While parts of the premise are a bit far-fetched, I did find The XY compelling and it serves to get you thinking, which is always a good thing.
The setting is a near future where there are no more males in the population. A virulent virus killed males, and those that were able to be saved and newborn males are all kept in sanctuaries around the world. Women are the rulers and the caretakers of the earth. Almost all countries have signed "The Global Agreements" that consist of things like rejecting all violence and vows to always all help each other.
So they live in this utopia, where there are no more wars and life is simple. I need to make a couple of somewhat negative comments before we go on. Just because you tell people to play nice, whether they are female or not, doesn't mean that's going to happen. And also, society seemed very primitive. I was saddened by this because, in essence, the author is saying that if there weren't any males, technology would fail and women wouldn't be able to fix it. Thirdly, an amazing amount of physical labor was done by everyone -- even small children -- and it just didn't seem like life should be that hard. There were also several things I really liked about this new society too, so I don't want to sound too harsh.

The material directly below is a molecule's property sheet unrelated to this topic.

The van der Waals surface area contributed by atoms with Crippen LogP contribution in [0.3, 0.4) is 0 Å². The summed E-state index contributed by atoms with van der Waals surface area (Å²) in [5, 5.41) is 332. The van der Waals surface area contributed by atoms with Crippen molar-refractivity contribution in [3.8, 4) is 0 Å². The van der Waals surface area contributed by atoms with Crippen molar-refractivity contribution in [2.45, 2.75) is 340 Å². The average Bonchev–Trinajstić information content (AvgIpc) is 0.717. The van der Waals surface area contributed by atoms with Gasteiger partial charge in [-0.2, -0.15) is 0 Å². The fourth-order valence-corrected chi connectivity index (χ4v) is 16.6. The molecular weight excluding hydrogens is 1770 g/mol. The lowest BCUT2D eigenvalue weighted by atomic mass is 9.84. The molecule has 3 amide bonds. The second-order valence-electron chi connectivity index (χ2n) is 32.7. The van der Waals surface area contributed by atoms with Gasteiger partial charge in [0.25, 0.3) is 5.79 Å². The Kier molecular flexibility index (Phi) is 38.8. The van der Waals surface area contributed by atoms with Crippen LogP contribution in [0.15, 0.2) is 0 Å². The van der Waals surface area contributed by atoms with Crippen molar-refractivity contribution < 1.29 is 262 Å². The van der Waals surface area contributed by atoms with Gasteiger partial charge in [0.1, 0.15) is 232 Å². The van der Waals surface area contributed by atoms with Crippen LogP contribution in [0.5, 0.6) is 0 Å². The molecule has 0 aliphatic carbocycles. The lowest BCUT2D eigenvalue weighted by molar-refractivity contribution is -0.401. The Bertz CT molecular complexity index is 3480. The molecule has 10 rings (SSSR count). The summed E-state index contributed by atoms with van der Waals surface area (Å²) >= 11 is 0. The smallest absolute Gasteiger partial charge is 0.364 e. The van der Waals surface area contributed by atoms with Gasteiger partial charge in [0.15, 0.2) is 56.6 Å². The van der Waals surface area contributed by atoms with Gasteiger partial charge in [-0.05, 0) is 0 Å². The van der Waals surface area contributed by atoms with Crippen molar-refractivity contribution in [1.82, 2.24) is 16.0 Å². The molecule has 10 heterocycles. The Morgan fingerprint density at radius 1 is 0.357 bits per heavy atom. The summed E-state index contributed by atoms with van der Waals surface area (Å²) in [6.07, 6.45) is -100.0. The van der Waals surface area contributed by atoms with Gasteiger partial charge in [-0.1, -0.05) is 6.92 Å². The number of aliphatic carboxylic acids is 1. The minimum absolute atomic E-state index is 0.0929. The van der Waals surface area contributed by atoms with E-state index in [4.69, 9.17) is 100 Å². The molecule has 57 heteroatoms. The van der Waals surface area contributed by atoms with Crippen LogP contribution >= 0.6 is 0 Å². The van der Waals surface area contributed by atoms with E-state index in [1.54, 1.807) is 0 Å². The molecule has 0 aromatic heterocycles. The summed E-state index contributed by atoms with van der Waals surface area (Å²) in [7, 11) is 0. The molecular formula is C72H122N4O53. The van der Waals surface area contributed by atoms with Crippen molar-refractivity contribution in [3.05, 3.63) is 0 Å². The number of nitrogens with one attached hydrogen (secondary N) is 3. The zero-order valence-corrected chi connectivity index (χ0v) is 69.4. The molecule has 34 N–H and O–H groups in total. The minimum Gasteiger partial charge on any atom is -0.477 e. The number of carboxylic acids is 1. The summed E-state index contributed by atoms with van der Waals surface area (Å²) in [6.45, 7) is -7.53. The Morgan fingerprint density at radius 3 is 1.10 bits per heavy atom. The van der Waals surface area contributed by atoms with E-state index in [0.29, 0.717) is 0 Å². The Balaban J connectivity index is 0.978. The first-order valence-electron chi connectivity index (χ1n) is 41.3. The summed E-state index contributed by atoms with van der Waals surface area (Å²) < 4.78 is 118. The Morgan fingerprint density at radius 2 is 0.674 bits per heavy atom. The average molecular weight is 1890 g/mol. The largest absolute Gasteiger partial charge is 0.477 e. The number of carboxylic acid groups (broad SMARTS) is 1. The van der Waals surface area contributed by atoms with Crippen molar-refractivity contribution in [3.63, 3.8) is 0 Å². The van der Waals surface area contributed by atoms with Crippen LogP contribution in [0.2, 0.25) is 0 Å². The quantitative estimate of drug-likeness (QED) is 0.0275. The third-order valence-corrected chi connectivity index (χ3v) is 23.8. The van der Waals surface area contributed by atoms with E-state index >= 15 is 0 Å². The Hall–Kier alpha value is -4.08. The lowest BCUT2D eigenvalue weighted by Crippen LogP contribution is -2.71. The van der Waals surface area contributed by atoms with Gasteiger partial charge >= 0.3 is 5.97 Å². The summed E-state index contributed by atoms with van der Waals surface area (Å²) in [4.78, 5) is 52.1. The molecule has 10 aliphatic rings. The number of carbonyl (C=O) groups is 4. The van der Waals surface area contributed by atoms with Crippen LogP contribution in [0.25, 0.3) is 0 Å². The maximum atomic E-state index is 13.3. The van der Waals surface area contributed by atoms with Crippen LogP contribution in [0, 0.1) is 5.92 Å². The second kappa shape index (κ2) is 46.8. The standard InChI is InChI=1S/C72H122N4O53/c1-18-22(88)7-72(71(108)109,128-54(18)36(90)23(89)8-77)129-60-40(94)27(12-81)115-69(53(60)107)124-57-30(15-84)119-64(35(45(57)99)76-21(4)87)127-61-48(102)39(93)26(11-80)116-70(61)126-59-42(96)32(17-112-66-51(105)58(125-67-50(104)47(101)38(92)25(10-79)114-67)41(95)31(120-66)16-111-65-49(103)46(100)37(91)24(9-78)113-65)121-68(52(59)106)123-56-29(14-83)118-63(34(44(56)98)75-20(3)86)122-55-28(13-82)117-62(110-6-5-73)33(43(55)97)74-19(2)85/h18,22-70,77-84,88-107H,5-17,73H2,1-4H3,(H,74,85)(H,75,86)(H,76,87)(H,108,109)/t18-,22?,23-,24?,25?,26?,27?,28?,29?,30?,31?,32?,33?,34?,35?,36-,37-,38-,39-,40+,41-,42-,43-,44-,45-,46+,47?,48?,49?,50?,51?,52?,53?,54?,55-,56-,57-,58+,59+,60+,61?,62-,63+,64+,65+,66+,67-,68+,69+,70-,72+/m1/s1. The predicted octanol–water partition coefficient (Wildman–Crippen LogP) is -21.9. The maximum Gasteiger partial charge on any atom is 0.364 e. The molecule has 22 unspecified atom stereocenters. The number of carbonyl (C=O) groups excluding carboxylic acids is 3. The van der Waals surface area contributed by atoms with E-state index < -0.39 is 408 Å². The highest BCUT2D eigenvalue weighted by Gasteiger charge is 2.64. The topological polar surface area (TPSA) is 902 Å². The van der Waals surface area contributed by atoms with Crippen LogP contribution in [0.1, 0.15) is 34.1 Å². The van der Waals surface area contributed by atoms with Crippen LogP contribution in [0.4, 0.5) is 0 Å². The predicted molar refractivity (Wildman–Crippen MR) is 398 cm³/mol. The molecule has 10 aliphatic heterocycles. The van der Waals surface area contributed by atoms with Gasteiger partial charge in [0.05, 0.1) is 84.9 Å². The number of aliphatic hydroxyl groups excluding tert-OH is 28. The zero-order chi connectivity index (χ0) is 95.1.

River is a teen girl who runs into an XY (a boy) who is almost dead along the road. She manages to get him to her home, and all of the women are sure he's going to die of the virus. But he doesn't. They begin to learn that life in the sanctuaries is a living hell -- not the life that the women thought their men were being given. There are several moral dilemmas for River and her mom and granmmumma, as well as the other women of the town. They are breaking The Global Agreements, but they also are beginning to think the government is keeping secrets from them. Granmummas are the older women who still remember life before the virus. And River's Granmumma Kate is a bright spot.
Like I said, The XY left me with a lot to think about. I think there is enough material here for a sequel, but I have no idea if it is being planned. The XY is a quick read, and even though I struggled with some of the premises, I would still recommend it to teens who are interested in futuristic stories of this type.
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